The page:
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A Peek at Preschool Dance

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    By: Dawn Juntilla

    It seems that most little girls dream of being ballet dancers.  Or is it that their parents just can’t resist the temptation to dress them up in sparkly, pink leotards and ballet shoes?  Either way, toddler and preschool dance classes don’t struggle with attendance. 

    When my daughter was four, I enrolled her in dance class through a local community education program.  I figured community education was a good starting place. After all, I didn’t know if she would enjoy it and I didn’t want to take the leap and enroll her in a more expensive and longer term dance studio class. 

    Unfortunately, I discovered early on that the community education route had its disadvantages.  First of all, the facilities are not very conducive to parent observation.  Who knows, maybe this is a good thing for a child, but as a parent I wanted to be able to see what was going on in there.

    Secondly, the instructor seemed to be experienced in the art of dance, but not so familiar with the typical four-year-old child’s patience threshold. She didn’t understand their need for constant movement and focused far too much on proper form. In short, it wasn’t much fun for my dance-loving daughter. She didn’t even want to go to class.

    That said, we took a hiatus from dance for a few months later.  Then, The Little Gym, where my daughter had attended gymnastics class in the past, started offering dance class. Actually, it was a combination of dance and gymnastics. It sounded perfect for preschoolers who need more activity than a plie and the repeated shuffle-step. They offered a free trial class and after having a wonderful experience, we signed up on the spot.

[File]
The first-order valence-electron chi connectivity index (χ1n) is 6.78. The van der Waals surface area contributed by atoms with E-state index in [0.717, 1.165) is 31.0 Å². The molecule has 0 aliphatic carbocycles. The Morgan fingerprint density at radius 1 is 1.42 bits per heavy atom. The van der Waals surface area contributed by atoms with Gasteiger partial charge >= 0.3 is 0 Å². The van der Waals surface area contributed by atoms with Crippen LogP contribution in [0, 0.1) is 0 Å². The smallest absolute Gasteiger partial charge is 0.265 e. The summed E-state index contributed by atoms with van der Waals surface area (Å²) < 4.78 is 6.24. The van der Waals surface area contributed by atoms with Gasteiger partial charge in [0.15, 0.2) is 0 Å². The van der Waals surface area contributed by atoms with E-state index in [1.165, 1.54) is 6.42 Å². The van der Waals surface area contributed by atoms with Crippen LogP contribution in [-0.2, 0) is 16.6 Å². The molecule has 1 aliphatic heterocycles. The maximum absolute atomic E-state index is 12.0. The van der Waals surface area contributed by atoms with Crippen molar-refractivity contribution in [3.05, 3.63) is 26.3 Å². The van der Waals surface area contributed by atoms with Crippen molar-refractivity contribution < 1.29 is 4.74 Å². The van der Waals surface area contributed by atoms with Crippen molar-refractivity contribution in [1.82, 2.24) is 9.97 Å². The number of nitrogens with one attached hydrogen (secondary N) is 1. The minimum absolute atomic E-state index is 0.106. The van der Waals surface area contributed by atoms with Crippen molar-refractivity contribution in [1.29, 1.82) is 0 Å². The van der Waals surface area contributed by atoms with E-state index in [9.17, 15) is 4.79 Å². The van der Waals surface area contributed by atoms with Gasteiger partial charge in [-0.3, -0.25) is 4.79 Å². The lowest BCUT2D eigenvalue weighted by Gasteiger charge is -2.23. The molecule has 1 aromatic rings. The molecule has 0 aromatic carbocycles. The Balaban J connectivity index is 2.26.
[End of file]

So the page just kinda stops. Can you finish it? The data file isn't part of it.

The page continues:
The teachers may not have been not skilled dancers, but they were well-seasoned in the art of making dance fun. The kids practiced their steps each week. Unbeknownst to them, they were learning a routine. The end of the season recital was a showcase of their new skills and even the grandparents were able to attend. 

    To be quite frank, their smiling faces were more polished than their dancing. But more importantly, my mission was accomplished. My daughter had fun, regained her enjoyment of dance and got to emulate a ballerina for a night. Time will tell if she has a strong enough interest to dedicate more time and attention to it.

    Since my personal dance experience, I have noticed many dance studios have started to offer Creative Movement classes that appear more focused on fun and do not run for nine months.  I think that is a great option for parents with younger children and I highly recommend taking advantage of free trials if they are offered!

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